Theological Insights from a Modern Perspective

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The separation of church and state, as it is currently being practiced in the United States is unconsitutional. Why? The current implementation is an attempt to remove all references of religion from every aspect of the government, and from all public life. It is an attempt to relegate it to back rooms and private buildings, preferably out of site of any part of public life. Exaggeration? Nope. In Connellsville, Pennsylvania, the local school was sued over a display of the Ten Commandments, rather than waste money defending their rights (which is what these groups hope for) they acquiesced and voted to give the monument to a local church. The church planned on installing the monument on their property – case settled? Nope. It seems the Freedom from Religion Foundation found offense that the monument would still be visible to passing youth.

Briefly put, here is what the Constitution says about the interaction of government and religion:

1st Ammendment: Congress shall make no law respecting an establishment of religion, or prohibiting the free exercise thereof; or abridging the freedom of speech, or of the press; or the right of the people peaceably to assemble, and to petition the Government for a redress of grievances.

For over 150 years this was universally understood as saying that, unlike the other goverments of the time (England, France, Spain, the Barbary nations, and the Ottoman Empire), the desire of the Constitutional Delegation was to not have a recognised state religion, hence part 1 of the clause: Congress shall make no law respecting an establishment of religion. I would like to point out two words in this clause: Congress and law. It does not say anything about state, county, city, or other goverment authorities, only Congress, meaning Connellsville should be allowed to decide if it wants a public display of the Ten Commandments. Second, it says that Congress shall not make any laws establishing a religion, it does not say that Congress itself cannot have a display of the Ten Commandments, so long as they do not require any citizen to obey them. Yet, that is exactly what certain groups are attempting to do – completely remove religion from any aspect of public life.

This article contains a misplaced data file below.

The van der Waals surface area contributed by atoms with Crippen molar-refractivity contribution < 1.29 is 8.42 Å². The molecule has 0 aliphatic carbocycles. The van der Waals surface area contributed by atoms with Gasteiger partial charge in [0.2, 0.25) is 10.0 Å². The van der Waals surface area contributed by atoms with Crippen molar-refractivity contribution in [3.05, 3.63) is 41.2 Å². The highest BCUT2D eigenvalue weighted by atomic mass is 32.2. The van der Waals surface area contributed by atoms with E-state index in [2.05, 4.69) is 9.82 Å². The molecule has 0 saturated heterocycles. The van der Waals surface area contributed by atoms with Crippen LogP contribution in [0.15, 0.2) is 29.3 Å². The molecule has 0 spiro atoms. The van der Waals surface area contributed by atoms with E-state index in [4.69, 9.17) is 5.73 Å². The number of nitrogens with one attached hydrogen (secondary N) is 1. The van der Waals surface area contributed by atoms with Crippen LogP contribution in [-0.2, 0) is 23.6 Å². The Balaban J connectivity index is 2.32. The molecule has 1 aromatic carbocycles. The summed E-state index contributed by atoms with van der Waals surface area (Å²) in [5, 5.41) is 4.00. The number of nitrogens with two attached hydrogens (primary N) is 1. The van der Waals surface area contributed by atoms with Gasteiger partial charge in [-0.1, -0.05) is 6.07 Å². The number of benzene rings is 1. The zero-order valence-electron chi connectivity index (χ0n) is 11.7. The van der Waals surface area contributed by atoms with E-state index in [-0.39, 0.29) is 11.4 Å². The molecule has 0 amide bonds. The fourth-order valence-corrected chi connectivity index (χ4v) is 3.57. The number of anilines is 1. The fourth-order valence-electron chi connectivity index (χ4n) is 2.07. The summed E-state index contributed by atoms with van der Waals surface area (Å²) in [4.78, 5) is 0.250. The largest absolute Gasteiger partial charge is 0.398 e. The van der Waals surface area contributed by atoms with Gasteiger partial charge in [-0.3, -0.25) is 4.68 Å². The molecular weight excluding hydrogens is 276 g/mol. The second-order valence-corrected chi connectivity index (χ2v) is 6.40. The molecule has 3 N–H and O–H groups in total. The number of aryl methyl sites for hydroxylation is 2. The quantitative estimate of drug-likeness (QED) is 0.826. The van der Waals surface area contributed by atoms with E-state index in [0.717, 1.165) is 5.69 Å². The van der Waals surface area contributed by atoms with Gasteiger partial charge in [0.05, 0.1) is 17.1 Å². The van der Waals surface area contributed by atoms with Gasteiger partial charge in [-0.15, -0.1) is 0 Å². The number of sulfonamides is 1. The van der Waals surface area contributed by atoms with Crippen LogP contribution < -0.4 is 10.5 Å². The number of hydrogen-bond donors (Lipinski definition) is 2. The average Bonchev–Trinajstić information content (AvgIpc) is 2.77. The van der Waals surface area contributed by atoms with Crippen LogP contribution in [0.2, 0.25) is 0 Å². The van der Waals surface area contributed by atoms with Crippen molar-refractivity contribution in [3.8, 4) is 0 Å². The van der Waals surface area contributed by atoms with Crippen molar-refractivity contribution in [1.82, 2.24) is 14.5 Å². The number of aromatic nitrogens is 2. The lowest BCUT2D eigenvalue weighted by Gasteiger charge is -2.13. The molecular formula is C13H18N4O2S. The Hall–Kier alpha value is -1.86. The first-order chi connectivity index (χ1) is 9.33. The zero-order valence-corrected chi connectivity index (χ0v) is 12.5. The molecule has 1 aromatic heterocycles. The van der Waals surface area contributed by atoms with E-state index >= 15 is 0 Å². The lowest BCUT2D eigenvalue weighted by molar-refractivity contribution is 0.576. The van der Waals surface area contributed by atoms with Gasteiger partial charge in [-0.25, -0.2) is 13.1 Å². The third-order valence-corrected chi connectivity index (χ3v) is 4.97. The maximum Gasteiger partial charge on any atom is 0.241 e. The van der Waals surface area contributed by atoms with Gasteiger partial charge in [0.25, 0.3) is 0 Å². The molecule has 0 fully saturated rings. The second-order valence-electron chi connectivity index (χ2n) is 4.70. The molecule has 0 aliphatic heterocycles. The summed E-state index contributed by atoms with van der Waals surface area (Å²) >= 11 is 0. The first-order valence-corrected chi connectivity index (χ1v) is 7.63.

The writers of the Constitution wanted to create a country where people of any religion could seek safety from persecution as well. Which is why the second part of the clause was created: or prohibiting the free exercise thereof. Our government seems to forget about this part. It was placed in the Constitution thoughtfully, for a people to truly feel safe to practice their beliefs they must be free from an interfering government. They wanted people to feel free to practice their beliefs without a Big Brother watching over them, telling them how to pray, what rituals can and cannot be performed, etc. The American governments, at all levels (federal, state, county, local, school, etc.) are trying to tell people how they can demonstrate their religious beliefs by placing limits upon people. Where they can pray, where they can assemble, and how they can raise their children.

It is in this chapter that I will bring out instances where the government is, in my opinion, overreaching its’ given authority. This is being done to bring attention to this growing crisis in America, to warn those outside to be watchful in their own countries, and to, hopefully, get Americans to become involved and contact their representatives to right these wrongs.


The Modern Theologian


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